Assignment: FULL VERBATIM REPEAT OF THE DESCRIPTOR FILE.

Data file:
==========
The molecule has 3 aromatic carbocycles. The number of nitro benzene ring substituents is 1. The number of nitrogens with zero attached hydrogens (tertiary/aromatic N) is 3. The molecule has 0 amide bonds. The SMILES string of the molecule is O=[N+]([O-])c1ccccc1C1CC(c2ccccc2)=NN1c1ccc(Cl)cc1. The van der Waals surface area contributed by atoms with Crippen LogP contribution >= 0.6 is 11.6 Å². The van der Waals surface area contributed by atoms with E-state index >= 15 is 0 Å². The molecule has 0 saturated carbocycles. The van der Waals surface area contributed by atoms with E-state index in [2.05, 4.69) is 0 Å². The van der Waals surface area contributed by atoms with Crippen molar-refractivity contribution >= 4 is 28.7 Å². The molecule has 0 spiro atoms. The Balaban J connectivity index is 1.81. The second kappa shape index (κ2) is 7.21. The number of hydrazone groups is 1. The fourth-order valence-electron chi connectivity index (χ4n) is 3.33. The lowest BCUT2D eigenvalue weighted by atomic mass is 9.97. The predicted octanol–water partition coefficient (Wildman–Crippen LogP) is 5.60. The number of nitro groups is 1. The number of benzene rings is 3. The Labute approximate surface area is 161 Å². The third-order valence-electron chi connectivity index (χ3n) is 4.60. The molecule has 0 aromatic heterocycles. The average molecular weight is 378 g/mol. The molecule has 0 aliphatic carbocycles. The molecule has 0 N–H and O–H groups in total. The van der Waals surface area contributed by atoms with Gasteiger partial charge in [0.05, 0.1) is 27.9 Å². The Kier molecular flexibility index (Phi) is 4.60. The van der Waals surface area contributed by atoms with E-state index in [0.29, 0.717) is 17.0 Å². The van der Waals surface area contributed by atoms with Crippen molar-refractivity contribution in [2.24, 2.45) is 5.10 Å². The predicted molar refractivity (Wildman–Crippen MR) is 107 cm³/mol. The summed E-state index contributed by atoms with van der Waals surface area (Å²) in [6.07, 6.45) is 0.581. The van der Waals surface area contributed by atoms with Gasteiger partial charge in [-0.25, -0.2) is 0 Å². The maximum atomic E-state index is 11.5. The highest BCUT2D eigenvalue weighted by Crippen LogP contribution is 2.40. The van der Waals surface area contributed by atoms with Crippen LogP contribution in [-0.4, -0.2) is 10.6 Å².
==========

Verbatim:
The molecule has 3 aromatic carbocycles. The number of nitro benzene ring substituents is 1. The number of nitrogens with zero attached hydrogens (tertiary/aromatic N) is 3. The molecule has 0 amide bonds. The SMILES string of the molecule is O=[N+]([O-])c1ccccc1C1CC(c2ccccc2)=NN1c1ccc(Cl)cc1. The van der Waals surface area contributed by atoms with Crippen LogP contribution >= 0.6 is 11.6 Å². The van der Waals surface area contributed by atoms with E-state index >= 15 is 0 Å². The molecule has 0 saturated carbocycles. The van der Waals surface area contributed by atoms with E-state index in [2.05, 4.69) is 0 Å². The van der Waals surface area contributed by atoms with Crippen molar-refractivity contribution >= 4 is 28.7 Å². The molecule has 0 spiro atoms. The Balaban J connectivity index is 1.81. The second kappa shape index (κ2) is 7.21. The number of hydrazone groups is 1. The fourth-order valence-electron chi connectivity index (χ4n) is 3.33. The lowest BCUT2D eigenvalue weighted by atomic mass is 9.97. The predicted octanol–water partition coefficient (Wildman–Crippen LogP) is 5.60. The number of nitro groups is 1. The number of benzene rings is 3. The Labute approximate surface area is 161 Å². The third-order valence-electron chi connectivity index (χ3n) is 4.60. The molecule has 0 aromatic heterocycles. The average molecular weight is 378 g/mol. The molecule has 0 aliphatic carbocycles. The molecule has 0 N–H and O–H groups in total. The van der Waals surface area contributed by atoms with Gasteiger partial charge in [0.05, 0.1) is 27.9 Å². The Kier molecular flexibility index (Phi) is 4.60. The van der Waals surface area contributed by atoms with E-state index in [0.29, 0.717) is 17.0 Å². The van der Waals surface area contributed by atoms with Crippen molar-refractivity contribution in [2.24, 2.45) is 5.10 Å². The predicted molar refractivity (Wildman–Crippen MR) is 107 cm³/mol. The summed E-state index contributed by atoms with van der Waals surface area (Å²) in [6.07, 6.45) is 0.581. The van der Waals surface area contributed by atoms with Gasteiger partial charge in [-0.25, -0.2) is 0 Å². The maximum atomic E-state index is 11.5. The highest BCUT2D eigenvalue weighted by Crippen LogP contribution is 2.40. The van der Waals surface area contributed by atoms with Crippen LogP contribution in [-0.4, -0.2) is 10.6 Å².